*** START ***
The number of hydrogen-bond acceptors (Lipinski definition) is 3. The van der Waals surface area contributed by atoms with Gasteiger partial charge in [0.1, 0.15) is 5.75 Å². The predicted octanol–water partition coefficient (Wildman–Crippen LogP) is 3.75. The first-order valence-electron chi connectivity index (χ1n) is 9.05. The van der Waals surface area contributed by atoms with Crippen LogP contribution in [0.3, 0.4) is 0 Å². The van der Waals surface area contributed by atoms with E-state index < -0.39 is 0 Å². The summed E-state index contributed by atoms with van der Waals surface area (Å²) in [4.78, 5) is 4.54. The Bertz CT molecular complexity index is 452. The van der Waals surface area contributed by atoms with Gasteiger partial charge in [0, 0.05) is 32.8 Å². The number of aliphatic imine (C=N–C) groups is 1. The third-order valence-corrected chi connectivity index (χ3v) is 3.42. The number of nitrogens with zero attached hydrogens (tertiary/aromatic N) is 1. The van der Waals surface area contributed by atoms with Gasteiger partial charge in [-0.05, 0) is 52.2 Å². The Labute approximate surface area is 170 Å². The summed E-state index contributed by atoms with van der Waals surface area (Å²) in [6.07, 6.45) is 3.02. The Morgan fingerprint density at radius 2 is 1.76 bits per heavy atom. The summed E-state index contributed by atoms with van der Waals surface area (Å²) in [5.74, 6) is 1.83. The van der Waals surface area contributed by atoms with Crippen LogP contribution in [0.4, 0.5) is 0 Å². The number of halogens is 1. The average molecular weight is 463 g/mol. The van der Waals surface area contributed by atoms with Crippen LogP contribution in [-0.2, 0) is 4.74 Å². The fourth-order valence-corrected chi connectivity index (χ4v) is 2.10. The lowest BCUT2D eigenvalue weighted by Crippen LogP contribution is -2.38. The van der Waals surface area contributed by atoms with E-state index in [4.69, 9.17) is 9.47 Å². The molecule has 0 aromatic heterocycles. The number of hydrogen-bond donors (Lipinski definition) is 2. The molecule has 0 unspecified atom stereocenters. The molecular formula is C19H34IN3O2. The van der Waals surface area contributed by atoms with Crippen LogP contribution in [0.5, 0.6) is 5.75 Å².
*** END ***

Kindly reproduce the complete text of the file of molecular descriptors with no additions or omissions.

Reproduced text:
The number of hydrogen-bond acceptors (Lipinski definition) is 3. The van der Waals surface area contributed by atoms with Gasteiger partial charge in [0.1, 0.15) is 5.75 Å². The predicted octanol–water partition coefficient (Wildman–Crippen LogP) is 3.75. The first-order valence-electron chi connectivity index (χ1n) is 9.05. The van der Waals surface area contributed by atoms with Crippen LogP contribution in [0.3, 0.4) is 0 Å². The van der Waals surface area contributed by atoms with E-state index < -0.39 is 0 Å². The summed E-state index contributed by atoms with van der Waals surface area (Å²) in [4.78, 5) is 4.54. The Bertz CT molecular complexity index is 452. The van der Waals surface area contributed by atoms with Gasteiger partial charge in [0, 0.05) is 32.8 Å². The number of aliphatic imine (C=N–C) groups is 1. The third-order valence-corrected chi connectivity index (χ3v) is 3.42. The number of nitrogens with zero attached hydrogens (tertiary/aromatic N) is 1. The van der Waals surface area contributed by atoms with Gasteiger partial charge in [-0.05, 0) is 52.2 Å². The Labute approximate surface area is 170 Å². The summed E-state index contributed by atoms with van der Waals surface area (Å²) in [6.07, 6.45) is 3.02. The Morgan fingerprint density at radius 2 is 1.76 bits per heavy atom. The summed E-state index contributed by atoms with van der Waals surface area (Å²) in [5.74, 6) is 1.83. The van der Waals surface area contributed by atoms with Crippen LogP contribution in [0.4, 0.5) is 0 Å². The number of halogens is 1. The average molecular weight is 463 g/mol. The van der Waals surface area contributed by atoms with Crippen LogP contribution in [-0.2, 0) is 4.74 Å². The fourth-order valence-corrected chi connectivity index (χ4v) is 2.10. The lowest BCUT2D eigenvalue weighted by Crippen LogP contribution is -2.38. The van der Waals surface area contributed by atoms with E-state index in [4.69, 9.17) is 9.47 Å². The molecule has 0 aromatic heterocycles. The number of hydrogen-bond donors (Lipinski definition) is 2. The molecule has 0 unspecified atom stereocenters. The molecular formula is C19H34IN3O2. The van der Waals surface area contributed by atoms with Crippen LogP contribution in [0.5, 0.6) is 5.75 Å².